The counts of many jurisdictions allow recovery for emotional disturbances, mental suffering and neurosis resulting from shock and fright in as of ordinary negligence if they proximately flow from defendant's wrongful act and may be reasonably foreseen. Bowman v. Williams, supra; Chiuchiolo v. Wholesale Tailors, supra. It has been declared that mental and nervous disorders are no more difficult to evaluate under before circumstances than is an element of damages following a physical injury. Orlo v. Connecticut Co. (Conn. 1941), 21 A.2d 402, 405. Likewise it has been asserted that the question of causation lends itself to medical proof and is no more difficult of determination in this class of cases than in instances where there is contemporaneous personal injury. Dulieu v. White Sons (Eng. 1901), 2 K.B. 669.

Recovery is usually denied where the fear or anxiety resulting in neurosis is for the life, safety or well being of a person other than plaintiff himself. Waub v. Warrington (Wis. 1935), 258 N.W. 497; 98 A.L.R. 394; R. R. v. Stewart (Ind. 1900), 56 N.E. 917. Our Court has adopted this view. Hinnant v. Power Co., 189 N.C. 120, 126 S.E. 307; May v. Telegraph Co. 157 N.C. 416, 423, 72 S.E. 1059; Ferebee v. R. R., supra. But there rare contrary holdings. Bowman v. Williams, supra.

If it appears that plaintiff suffered physical consequences from minimal stress only because of his own special susceptibility, courts generally deny recovery on the ground that defendant is under a duty only to avoid conduct which can injure ordinarily susceptible persons. Spade v. R. R., supra. Some courts permit the matter to turn upon the question as to whether or not defendant had knowledge of plaintiff's abnormal susceptibility. Oehler v. Bamberger Co. (C.J. 1926). 135 A. 71 (Aff'd. 103 N.J.L. 703, 137 A. 425). It has been held that where the abnormal susceptibility arose because of prior experiences, the injurious results cannot be regarded as having been proximately caused by defendant's conduct. Legac v. Vietmeyer Bros. (N.J. 1929), 147 A. 110. Some ousts have refused to apply the susceptibility doctrine and have allowed recovery notwithstanding abnormalcy. Purcell v. R. R. (Minn. 1892), 50 N.W. 1034, 1035; Kenney v. Wong Len (N.H. 1925), 128 A. 343, 347.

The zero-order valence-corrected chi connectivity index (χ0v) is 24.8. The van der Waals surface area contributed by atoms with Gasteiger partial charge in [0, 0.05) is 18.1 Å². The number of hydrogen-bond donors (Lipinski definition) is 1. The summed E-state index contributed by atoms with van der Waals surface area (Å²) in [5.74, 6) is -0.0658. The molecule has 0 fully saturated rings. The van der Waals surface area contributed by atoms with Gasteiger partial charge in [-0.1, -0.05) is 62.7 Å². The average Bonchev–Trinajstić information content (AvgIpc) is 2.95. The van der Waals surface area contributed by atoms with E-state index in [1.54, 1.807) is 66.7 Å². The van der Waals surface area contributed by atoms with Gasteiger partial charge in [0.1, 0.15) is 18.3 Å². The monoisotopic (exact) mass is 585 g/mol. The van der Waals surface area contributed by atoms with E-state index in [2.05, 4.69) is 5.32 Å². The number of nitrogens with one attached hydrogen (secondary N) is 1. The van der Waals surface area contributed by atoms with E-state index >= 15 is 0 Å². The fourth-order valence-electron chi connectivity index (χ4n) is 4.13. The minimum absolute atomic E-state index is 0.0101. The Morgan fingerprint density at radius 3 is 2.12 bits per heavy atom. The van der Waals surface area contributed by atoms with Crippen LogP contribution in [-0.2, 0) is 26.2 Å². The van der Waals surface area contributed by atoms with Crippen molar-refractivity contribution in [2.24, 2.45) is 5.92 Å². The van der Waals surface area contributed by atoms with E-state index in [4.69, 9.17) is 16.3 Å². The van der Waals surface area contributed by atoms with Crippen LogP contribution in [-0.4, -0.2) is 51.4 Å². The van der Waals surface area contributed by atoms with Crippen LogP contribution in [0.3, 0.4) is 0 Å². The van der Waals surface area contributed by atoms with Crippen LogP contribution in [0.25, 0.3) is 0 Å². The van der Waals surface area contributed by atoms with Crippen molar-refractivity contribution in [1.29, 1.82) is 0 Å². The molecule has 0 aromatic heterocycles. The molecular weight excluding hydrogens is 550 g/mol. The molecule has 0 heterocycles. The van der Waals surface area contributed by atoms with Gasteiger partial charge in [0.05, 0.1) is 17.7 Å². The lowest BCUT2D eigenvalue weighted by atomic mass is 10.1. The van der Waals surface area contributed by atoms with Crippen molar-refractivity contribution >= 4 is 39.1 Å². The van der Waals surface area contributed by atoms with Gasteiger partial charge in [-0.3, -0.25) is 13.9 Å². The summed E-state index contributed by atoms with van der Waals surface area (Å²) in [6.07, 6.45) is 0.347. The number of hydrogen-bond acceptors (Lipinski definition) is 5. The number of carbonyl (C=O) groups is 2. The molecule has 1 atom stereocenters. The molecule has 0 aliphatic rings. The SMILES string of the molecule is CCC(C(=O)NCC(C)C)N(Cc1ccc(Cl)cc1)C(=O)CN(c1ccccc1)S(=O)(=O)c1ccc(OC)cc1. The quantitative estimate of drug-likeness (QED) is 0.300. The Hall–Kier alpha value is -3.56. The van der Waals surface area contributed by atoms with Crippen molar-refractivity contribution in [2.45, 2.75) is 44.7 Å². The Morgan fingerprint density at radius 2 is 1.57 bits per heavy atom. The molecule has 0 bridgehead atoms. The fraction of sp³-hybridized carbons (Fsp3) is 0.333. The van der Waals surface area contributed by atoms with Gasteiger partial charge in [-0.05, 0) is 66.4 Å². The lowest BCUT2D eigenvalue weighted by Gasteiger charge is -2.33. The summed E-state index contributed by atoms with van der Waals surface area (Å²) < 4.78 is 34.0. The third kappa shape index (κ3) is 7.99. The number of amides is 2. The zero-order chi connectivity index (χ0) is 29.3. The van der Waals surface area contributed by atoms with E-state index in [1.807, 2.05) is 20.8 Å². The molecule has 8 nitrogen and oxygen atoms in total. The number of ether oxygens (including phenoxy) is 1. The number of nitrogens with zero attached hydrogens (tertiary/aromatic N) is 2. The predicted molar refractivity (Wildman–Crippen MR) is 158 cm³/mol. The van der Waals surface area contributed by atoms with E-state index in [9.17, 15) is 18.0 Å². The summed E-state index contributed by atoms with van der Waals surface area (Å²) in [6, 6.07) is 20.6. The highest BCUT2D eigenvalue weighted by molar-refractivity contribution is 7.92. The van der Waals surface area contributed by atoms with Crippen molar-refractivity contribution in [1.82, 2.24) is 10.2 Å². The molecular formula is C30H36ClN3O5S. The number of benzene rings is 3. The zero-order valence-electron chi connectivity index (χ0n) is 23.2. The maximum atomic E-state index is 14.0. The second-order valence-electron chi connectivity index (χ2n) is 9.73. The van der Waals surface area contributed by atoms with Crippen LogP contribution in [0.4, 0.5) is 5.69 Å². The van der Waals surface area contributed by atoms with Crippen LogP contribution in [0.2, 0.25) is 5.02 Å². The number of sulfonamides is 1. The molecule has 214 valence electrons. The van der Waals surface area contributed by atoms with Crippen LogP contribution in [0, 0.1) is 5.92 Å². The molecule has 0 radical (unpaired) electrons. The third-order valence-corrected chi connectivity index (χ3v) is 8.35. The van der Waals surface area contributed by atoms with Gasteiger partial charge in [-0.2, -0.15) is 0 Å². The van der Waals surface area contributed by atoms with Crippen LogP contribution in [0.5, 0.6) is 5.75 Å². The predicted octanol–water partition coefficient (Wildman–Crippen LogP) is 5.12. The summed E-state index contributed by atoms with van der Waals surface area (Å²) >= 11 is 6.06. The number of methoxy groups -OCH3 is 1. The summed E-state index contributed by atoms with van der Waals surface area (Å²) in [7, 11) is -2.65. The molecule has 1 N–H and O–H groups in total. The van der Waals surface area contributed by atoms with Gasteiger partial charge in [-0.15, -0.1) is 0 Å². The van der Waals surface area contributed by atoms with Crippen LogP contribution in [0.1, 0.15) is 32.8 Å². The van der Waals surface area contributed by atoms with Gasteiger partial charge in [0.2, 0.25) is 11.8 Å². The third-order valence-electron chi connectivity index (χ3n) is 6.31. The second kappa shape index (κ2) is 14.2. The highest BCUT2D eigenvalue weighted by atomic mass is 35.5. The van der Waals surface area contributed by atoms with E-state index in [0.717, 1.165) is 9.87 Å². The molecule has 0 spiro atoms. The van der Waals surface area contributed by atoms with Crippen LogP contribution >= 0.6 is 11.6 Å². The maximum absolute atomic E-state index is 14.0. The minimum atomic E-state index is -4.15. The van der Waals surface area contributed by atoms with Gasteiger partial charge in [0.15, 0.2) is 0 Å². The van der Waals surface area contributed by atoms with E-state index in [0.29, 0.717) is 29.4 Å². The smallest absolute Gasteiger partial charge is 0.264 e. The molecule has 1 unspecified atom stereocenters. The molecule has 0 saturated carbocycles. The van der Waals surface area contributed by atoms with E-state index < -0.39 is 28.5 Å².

The foregoing resume demonstrates the lack of harmony in the decisions of the courts in this area of the law. It appears that cases have usually been decided strictly upon the factual situations presented. Indeed, it is a field of the law in which there is great difficulty in adhering to any fixed set of principles. It is clear that our court has decided cases in this category strictly upon the facts as presented without adapting inflexible rules.

There has been only one case in this Court in which conversion reaction, as such, has been directly involved. Mintz v. R. R., 233 N.C. 607, 609, 65 S.E.2d 120. The decision in that case did not deal with the nervous disorder and it furnished no guidance here.